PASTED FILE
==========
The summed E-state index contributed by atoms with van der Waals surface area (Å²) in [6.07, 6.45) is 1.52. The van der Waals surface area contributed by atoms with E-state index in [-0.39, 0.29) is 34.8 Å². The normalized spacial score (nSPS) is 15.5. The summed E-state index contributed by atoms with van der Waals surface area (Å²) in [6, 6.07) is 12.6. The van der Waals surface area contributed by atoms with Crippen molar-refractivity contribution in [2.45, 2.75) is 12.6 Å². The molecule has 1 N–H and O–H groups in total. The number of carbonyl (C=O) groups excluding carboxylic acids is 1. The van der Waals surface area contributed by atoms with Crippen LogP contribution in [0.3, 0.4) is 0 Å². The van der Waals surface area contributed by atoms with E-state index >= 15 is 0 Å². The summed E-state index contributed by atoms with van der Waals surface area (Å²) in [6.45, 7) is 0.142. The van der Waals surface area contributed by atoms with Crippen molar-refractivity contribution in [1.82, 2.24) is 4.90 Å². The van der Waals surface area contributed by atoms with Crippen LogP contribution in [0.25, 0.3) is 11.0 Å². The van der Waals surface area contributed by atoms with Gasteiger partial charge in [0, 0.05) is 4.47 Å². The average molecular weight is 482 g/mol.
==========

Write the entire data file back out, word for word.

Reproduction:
The summed E-state index contributed by atoms with van der Waals surface area (Å²) in [6.07, 6.45) is 1.52. The van der Waals surface area contributed by atoms with E-state index in [-0.39, 0.29) is 34.8 Å². The normalized spacial score (nSPS) is 15.5. The summed E-state index contributed by atoms with van der Waals surface area (Å²) in [6, 6.07) is 12.6. The van der Waals surface area contributed by atoms with Crippen molar-refractivity contribution in [2.45, 2.75) is 12.6 Å². The molecule has 1 N–H and O–H groups in total. The number of carbonyl (C=O) groups excluding carboxylic acids is 1. The van der Waals surface area contributed by atoms with Crippen LogP contribution in [0.3, 0.4) is 0 Å². The van der Waals surface area contributed by atoms with E-state index >= 15 is 0 Å². The summed E-state index contributed by atoms with van der Waals surface area (Å²) in [6.45, 7) is 0.142. The van der Waals surface area contributed by atoms with Crippen molar-refractivity contribution in [1.82, 2.24) is 4.90 Å². The van der Waals surface area contributed by atoms with Crippen LogP contribution in [0.25, 0.3) is 11.0 Å². The van der Waals surface area contributed by atoms with Gasteiger partial charge in [0, 0.05) is 4.47 Å². The average molecular weight is 482 g/mol.